A bipartisan group of 13 US senators is encouraging the Biden administration to halt its push to mandate staffing levels in nursing homes. These senators with rural populations say it’s the wrong move, since nursing homes are already struggling to hire and retain professional staff.
During the pandemic, organizational leaders learned the importance of resilience. Helping staff be more resilient gives them tools and skills to recover from difficult situations and crises and see the light in dark times.
Defined by the U.S. Department of Heath and Human Services as “the ability to withstand, adapt to, and recover from adversity and stress,” resilience helps teams to effectively respond to and recover from crises and problem-solve with agility and creativity.
The loss of a pet is a deeply painful experience for animal lovers. An employer who gives them time to grieve can win their loyalty and improve morale and productivity.
Over two-thirds of Americans own at least one pet, and most say that their pet is an important part of their family. According to a recent Harris Poll survey, 89% of pet owners said they got much comfort from their animal during the pandemic. So it’s not surprising that people suffer when they lose a pet and want time off to grieve.
Think you know what workers want? A new survey suggests there’s a gap between employer perceptions and what their employees say about what motivates them to stay with their organization.
In a new survey from Paychex, 30% of employees said that perceived job stability is the most important reason to stay with their employer, and 60% ranked it in their top three. Nearly half (45%) said feeling that their work is meaningful is most important, 33% cite having a passion for the field.
Let’s face it. The country is divided politically, and people may have very strong opinions on both sides of the aisle. Don’t let political discussions mar national holiday celebrations at your workplace.
Political conversations can be disruptive, particularly at a time when organizations are still recovering from the COVID pandemic. Workers are still exhausted and stressed out. The focus needs to be on uniting teams, demonstrating mutual respect and concern, and boosting retention and engagement. Politics at work can isolate certain people and create a hostile, tense atmosphere.
The COVID pandemic clearly has had a negative impact on employee mental health in this country, and there is much work ahead to boost psychological and emotional wellbeing on the job.
According to the 2022 Mind the Workplace report, employees are struggling to cope with the changes and stresses brought on and exacerbated by the pandemic. For instance, 71% of respondents say that they’re having difficulties concentrating on their work. This is nearly double the number who reported this problem in 2018.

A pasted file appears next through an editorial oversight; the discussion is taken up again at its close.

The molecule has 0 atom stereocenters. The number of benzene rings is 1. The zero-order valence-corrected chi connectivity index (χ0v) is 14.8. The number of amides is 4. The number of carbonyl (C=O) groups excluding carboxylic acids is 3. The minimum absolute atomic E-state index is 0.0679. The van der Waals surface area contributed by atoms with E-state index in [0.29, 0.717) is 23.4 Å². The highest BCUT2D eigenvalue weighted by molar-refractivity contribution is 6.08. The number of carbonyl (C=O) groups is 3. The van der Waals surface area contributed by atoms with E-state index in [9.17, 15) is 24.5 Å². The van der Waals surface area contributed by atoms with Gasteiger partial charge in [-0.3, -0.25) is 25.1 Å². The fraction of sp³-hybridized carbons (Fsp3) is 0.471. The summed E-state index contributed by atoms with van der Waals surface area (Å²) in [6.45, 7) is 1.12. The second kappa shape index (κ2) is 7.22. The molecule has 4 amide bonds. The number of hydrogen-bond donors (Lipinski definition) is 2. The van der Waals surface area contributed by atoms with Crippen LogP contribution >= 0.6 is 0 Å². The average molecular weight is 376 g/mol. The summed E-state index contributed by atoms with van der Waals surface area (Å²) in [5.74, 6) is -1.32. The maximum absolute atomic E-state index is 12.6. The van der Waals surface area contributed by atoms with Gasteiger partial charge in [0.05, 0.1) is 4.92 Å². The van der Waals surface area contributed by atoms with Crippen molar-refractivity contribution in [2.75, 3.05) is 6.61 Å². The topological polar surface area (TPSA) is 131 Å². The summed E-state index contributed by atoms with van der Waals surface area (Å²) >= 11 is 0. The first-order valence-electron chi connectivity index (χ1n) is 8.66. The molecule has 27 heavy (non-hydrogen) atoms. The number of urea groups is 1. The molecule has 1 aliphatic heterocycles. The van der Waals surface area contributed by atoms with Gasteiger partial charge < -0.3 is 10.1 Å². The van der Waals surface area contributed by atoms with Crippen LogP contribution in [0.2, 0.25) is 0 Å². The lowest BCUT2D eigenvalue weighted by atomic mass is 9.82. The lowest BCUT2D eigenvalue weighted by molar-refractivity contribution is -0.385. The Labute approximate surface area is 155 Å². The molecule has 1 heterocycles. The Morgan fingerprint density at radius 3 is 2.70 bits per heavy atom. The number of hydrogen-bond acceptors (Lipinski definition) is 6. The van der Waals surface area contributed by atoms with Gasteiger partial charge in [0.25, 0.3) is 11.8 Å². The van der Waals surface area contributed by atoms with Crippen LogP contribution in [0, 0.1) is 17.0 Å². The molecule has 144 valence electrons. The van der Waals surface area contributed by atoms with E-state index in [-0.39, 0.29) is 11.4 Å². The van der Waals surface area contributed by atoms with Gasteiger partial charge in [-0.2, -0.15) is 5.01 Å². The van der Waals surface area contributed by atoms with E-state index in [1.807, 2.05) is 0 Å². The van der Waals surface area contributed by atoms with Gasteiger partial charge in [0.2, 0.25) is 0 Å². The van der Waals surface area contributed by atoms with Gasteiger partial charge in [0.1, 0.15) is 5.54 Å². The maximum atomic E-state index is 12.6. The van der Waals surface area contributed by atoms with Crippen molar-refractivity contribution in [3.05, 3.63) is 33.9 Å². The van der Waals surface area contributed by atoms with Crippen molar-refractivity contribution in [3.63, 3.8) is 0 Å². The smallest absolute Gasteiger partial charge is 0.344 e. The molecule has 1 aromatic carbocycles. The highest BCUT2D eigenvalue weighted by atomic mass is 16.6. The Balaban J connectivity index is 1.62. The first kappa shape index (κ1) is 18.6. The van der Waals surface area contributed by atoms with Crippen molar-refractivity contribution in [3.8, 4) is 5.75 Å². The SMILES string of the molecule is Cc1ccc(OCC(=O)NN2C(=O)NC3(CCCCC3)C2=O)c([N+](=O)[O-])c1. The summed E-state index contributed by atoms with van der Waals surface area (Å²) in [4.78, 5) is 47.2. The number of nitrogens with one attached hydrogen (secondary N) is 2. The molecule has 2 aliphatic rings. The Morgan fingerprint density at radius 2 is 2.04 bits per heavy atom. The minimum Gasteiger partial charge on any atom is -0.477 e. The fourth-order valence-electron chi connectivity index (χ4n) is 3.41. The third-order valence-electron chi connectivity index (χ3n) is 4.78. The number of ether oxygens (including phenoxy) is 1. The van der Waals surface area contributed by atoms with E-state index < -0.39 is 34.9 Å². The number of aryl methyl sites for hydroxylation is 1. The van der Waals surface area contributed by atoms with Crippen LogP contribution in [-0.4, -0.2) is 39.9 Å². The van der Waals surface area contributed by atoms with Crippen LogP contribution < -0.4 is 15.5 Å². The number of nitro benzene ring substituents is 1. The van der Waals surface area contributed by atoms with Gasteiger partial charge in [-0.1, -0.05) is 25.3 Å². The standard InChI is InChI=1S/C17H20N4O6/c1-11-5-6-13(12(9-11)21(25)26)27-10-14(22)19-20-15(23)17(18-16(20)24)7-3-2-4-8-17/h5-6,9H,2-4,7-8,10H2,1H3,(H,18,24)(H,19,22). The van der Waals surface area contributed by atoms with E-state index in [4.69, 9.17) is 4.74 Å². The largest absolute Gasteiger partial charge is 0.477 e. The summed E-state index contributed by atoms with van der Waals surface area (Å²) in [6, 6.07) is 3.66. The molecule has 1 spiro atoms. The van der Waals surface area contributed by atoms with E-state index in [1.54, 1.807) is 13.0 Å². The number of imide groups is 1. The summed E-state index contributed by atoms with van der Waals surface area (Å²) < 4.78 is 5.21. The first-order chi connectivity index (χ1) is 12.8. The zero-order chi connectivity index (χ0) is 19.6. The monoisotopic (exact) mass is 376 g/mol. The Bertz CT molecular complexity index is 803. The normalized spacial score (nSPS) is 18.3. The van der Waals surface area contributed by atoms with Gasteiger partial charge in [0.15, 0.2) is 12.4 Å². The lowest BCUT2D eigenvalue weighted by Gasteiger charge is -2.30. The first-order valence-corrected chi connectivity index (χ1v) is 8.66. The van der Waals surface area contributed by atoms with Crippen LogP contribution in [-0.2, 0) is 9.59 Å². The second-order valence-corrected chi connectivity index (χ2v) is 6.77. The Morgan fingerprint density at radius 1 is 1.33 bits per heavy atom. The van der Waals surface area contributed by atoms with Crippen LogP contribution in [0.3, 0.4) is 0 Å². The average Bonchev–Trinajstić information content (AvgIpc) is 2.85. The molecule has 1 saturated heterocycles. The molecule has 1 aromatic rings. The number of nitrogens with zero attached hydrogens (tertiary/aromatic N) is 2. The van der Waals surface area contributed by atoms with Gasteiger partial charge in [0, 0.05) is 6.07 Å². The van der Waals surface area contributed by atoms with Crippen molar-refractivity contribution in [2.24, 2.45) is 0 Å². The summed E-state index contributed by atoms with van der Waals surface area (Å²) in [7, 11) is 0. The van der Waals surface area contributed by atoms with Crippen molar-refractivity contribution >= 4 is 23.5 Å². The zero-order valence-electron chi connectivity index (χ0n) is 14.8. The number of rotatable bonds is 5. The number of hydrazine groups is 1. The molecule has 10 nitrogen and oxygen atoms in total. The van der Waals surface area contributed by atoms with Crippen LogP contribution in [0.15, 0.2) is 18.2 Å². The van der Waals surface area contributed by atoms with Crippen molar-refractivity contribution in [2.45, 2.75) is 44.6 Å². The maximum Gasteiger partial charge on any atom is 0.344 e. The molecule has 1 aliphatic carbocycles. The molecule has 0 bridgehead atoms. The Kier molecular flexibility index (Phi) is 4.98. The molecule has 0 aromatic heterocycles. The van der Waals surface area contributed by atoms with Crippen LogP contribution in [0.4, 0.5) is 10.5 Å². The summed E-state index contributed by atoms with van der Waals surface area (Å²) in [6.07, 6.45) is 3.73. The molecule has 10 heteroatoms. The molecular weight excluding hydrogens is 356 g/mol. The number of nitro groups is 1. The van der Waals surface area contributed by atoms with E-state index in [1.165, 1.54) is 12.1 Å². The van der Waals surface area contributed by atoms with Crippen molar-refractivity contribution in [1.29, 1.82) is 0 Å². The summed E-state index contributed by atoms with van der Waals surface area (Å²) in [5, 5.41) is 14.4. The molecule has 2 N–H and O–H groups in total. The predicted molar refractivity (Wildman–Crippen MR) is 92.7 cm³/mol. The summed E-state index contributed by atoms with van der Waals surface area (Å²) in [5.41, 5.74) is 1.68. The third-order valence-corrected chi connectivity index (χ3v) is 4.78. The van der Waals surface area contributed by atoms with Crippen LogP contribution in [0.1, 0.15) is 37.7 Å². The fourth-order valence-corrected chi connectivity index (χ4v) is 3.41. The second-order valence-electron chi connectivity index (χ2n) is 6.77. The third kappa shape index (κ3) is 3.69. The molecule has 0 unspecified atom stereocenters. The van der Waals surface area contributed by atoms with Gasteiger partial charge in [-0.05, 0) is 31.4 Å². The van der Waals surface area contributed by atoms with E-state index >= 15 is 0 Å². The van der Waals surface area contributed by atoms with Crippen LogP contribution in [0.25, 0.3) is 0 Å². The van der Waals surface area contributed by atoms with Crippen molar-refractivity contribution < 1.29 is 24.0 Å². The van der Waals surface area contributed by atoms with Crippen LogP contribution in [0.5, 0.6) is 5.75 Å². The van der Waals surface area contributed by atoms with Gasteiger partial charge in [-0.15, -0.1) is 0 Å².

“Several factors may be contributing to this increase, but two years of living and working through the pandemic could contribute to lesser concentration at work,” said Taylor Adams, director of workplace mental health at Mental Health America (MHA), the report’s sponsor.
Generation Z workers are in their 20s and starting their lives and careers. They can help solve your workforce woes. But you need to meet them where they are to get them on your team.
Gen Z workers are social media natives who are driven by realism, committed to inclusivity, polarized politically, and fiscally responsible. A Harris Poll provides some insights into what this generation wants and how to attract them to your organization and engage them as employees.
In a podcast last week, Cleveland Clinic psychologist Chivonna Childs, PhD, talked about how to take the poison out of a toxic workplace.
“If a workplace is toxic, productivity goes down and absences go up,” said Dr. Chivonna Childs at online program, Coping with a Toxic Work Environment. She noted, “When we’re working in an any environment that’s toxic, we can feel isolated…and it can lead to depression, sleeplessness, and poor appetite. It can attack our self-esteem.”
Even people with a strong work ethic and a love for their work can be affected by a toxic environment. Dr. Childs explained that people in this situation might start calling off more because they don’t feel well physically. They may have muscle tension, gastrointestinal problems, and headaches. When they think about work, they feel sick. “There may be times when you literally can’t get out of bed, and that can be the depression, or you’re so anxious that you’re nauseated,” Dr. Childs said. Even when you do manage to get to work, she added, “You’re not productive and your creativity isn’t there. So if you have all of these things happening, the workplace is suffering as well.”
While the pandemic has dominated much of your focus in the past two years, it’s time to put some attention back on compliance issues that impact your organization.
While it may not exactly be business as usual, it is time to re-examine the regulatory and compliance concerns that will increase security, help you attract and retain good workers, maximize resident and staff satisfaction, and even improve the bottom line.
Today is Martin Luther King, Jr. Day, and it’s not too late to pay tribute to the late civil rights leader. You can celebrate his life and legacy wherever you are.
Whether you have a few minutes or a few hours, there are things you can do to continue Dr. King’s legacy on this day designated in his honor.